I was tempted back into teaching when I realised I missed working in the same school and with the same students, and seeing the results of day to day hard work from staff and students. I missed things such as walking around the corridors of my school, standing on the gate in a morning greeting the students, seeing students flourish and working with colleagues to develop their practice. The business went very well and was successful but I was often away for four or five days per week. I have two young children, so was missing out on them growing up.
I didn’t find it difficult to find a new post when I decided to return to the profession. I initially returned to a school role as an interim leader on a short term basis, which ended up being permanent, and I stayed two years before moving schools in September 2017. I am currently Vice Principal at an academy in Manchester.
If there is anyone out there considering a return to the teaching profession after time out doing something else I would say do it, if it is the right thing for you. Seek out the right job for you, and look after yourself when you find it.
Case Study 2
Associate assistant headteacher Amanda Fleck returned to teaching after working as an educational consultant. This is her story…
I was working as a head of science and science lead practitioner before I left teaching. After 17 years in the classroom I got the opportunity to work as an educational consultant. I worked mainly as a PiXL Science associate. This involved visiting science departments across the country looking at raising attainment in science and writing science specific resources. I also did freelance consultancy delivering teacher CPD together with other freelance writing work. After a year I went back into the classroom for 1 day per week. I missed working directly with young people and being part of a team. I also felt like I needed to be in the classroom again to really understand the demands placed on classroom teachers. I also have over 20 years left to work before I retire and I wanted to have career progression. I found it was quite difficult to secure a position once I decided to return to the classroom as I was looking for a leadership role. The feedback I received was that I could not prove my recent impact in the classroom as I had been out of it for 2 years. I was really disappointed that after a relatively short break in an almost 20-year career that my impact in the classroom was questioned. However, I am now working as an Associate Assistant Headteacher with responsibility for science and whole school assessment.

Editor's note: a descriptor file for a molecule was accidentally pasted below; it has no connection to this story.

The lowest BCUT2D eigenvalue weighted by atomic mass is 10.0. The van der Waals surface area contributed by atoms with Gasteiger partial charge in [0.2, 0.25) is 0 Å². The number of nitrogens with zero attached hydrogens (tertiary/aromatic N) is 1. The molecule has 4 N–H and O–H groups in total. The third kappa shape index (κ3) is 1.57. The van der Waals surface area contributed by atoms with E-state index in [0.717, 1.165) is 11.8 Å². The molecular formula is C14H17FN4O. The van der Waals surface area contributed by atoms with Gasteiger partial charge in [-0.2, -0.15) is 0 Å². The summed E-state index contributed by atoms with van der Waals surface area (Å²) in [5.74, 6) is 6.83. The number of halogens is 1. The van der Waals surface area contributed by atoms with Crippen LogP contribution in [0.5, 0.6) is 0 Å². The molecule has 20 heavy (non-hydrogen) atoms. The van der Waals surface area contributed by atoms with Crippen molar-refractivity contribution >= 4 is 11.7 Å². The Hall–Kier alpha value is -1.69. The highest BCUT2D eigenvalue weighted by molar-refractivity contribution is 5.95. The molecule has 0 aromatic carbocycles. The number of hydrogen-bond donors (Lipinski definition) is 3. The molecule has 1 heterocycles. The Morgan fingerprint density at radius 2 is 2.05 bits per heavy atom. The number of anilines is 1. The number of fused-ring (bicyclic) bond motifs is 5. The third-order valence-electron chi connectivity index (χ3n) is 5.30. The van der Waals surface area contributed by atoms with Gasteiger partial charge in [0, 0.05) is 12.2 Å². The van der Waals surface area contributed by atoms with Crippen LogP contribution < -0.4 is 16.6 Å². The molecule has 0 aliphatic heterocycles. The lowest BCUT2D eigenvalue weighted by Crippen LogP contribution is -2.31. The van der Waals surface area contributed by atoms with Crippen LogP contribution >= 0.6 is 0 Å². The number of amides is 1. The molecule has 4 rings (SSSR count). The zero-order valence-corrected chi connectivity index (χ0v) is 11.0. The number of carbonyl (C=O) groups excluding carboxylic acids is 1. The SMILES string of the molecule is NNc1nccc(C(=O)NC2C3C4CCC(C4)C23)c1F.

If you are thinking of returning to the classroom after time spent doing something else I recommend choosing the schools and the role you apply for carefully. Ensure that you are aware of the current educational climate and DfE requirements in your subject. Make sure that you negotiate the role, pay and job title if offered the role. Apply early and don't just go for the first school that offers you a role if it is not right for you.
Find out more…
The Department for Education Get into Teaching website carries extensive information and advice on getting back into the classroom, including support for languages, maths or physics returnees, support for those returning from caring-related career breaks and resources for returning teachers.
Did you know? We offer Fast-Apply, an innovative little function which instantly uploads your profile data onto a job application, allowing you to apply in minutes. This could revolutionise education applications! Update yours now: https://www.FEjobs.com/jobseekers/aboutme/
This article was originally published on eTeach.
About the author
After graduating with a degree in Politics and International Relations from the University of Reading, Elizabeth Holmes completed her PGCE at the Institute of Education, University of London. She then taught humanities and social sciences in schools in London, Oxfordshire and West Sussex, where she ran the history department in a challenging comprehensive. Elizabeth specialises in education but also writes on many other issues and themes. As well as her regular blogs for eTeach and FEjobs, her books have been published by a variety of publishers and translated around the world.